Sir Edward Dyer, "for Elegy most sweete, solempne and of high conceit," according to a contemporary judgment, makes the last in importance, though the first in date, of that trio of poet-friends celebrated in Sidney's sell-known Pastoral:
Join hearts and hands, so let it be
Make but one mind in bodies three.
Very little authentic verse of his is now extant, nor is it probable that he produced much. On the other hand he has been freely credited with verses that do not belong to him, especially with certain poems that are now known to be by Lodge. Mr. Grosart has collected twelve pieces which may be attributed to him with a fair amount of certainty. Of these "A Fancy" is interesting as having provoked a much better poem on the same model by Lord Brooke, and a later imitation by Robert Southwell. It is however too rambling and unequal for quotation. Dyer is now remembered by one poem only, the well-known "My mind to me a kingdom is," which though fluent and spirited verse, probably owes most of its reputation to the happiness of its opening. The little poem "To Phillis the Fair Shepherdess" is in the lighter, less hackneyed Elizabethan vein, and makes a welcome interlude among the "woeful ballads" which immediately surround it in England's Helicon, where it first appeared. Still, when all is said, Dyer, a man of action and affairs rather than of letters, is chiefly interesting for his connection with Sidney and Greville; and that stiff pathetic engraving of Sidney's funeral, which represents him as pall-bearer side by side with Lord Brooke, throws a light upon his memory that none of his poems have power to shed.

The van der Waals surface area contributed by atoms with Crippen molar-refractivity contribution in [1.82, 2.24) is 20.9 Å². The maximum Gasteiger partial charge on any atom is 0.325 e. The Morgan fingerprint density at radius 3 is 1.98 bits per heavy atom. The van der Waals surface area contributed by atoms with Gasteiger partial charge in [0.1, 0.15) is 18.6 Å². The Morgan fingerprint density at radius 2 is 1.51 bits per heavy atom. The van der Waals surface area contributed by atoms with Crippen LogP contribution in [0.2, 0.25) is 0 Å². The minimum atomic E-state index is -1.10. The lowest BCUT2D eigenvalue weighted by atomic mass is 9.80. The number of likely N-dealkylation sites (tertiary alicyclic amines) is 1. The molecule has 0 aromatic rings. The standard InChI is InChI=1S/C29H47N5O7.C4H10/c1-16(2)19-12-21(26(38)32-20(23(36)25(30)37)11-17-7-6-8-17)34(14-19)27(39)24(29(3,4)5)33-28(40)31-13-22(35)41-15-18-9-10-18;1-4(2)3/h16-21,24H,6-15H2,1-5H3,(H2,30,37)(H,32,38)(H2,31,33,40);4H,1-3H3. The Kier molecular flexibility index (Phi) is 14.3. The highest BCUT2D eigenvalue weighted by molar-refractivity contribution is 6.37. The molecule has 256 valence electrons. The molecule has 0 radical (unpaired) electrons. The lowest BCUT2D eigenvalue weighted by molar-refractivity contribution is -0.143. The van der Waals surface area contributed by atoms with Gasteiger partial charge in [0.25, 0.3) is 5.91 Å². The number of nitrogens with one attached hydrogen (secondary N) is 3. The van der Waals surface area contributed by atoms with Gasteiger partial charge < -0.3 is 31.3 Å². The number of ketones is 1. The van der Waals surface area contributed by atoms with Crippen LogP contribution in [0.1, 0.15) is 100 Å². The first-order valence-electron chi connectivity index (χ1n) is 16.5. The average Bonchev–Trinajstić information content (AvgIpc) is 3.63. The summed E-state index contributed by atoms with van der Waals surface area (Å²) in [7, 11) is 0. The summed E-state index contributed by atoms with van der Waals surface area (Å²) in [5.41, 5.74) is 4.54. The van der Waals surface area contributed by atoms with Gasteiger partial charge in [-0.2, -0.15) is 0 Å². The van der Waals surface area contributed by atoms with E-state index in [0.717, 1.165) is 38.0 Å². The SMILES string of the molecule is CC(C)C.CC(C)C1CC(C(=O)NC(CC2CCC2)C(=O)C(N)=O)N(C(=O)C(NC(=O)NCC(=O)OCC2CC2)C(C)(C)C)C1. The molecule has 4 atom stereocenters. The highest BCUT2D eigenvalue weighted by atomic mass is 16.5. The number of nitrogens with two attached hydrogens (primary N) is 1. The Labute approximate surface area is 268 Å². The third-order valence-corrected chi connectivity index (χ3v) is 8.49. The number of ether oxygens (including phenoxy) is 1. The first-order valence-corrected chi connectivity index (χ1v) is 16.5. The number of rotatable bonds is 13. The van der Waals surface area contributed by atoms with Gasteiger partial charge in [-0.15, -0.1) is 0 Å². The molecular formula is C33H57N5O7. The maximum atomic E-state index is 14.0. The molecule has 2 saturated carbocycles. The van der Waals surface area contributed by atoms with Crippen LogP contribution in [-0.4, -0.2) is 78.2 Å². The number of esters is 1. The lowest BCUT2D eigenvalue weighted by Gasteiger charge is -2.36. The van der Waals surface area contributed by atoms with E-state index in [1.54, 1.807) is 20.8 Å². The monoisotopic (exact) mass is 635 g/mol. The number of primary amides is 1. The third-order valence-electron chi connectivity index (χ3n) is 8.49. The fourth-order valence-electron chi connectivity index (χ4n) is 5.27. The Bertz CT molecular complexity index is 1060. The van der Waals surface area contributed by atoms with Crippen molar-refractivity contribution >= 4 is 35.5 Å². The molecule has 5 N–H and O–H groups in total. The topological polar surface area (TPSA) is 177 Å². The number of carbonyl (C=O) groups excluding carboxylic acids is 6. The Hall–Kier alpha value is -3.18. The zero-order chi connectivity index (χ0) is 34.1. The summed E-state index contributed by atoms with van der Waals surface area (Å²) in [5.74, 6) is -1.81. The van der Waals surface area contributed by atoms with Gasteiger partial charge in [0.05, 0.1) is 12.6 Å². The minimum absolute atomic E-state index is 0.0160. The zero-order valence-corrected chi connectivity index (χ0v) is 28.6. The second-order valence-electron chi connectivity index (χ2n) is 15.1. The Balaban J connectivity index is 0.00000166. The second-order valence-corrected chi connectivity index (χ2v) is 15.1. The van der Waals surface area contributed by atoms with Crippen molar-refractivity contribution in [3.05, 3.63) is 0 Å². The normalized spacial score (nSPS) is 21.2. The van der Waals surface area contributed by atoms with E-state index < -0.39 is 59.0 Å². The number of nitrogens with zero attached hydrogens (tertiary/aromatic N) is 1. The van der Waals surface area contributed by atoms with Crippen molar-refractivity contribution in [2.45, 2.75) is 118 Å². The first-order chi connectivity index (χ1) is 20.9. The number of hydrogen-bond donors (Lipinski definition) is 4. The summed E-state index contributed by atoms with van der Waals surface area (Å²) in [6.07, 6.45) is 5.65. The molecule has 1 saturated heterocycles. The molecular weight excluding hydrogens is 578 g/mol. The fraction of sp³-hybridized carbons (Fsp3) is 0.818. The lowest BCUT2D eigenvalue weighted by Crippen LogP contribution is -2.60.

The last two extracts given below are taken from a book of which an apparently unique copy (dated 1588) is preserved in the Bodleian Library, under the title of Sixe Idillia (from Theocritus). Mr. Collier attributes this book to Dyer, on the ground of the initials E. D. given on the back of the title-page. This is weak evidence, but the fluency and sweetness of the translations make us loth to reject it.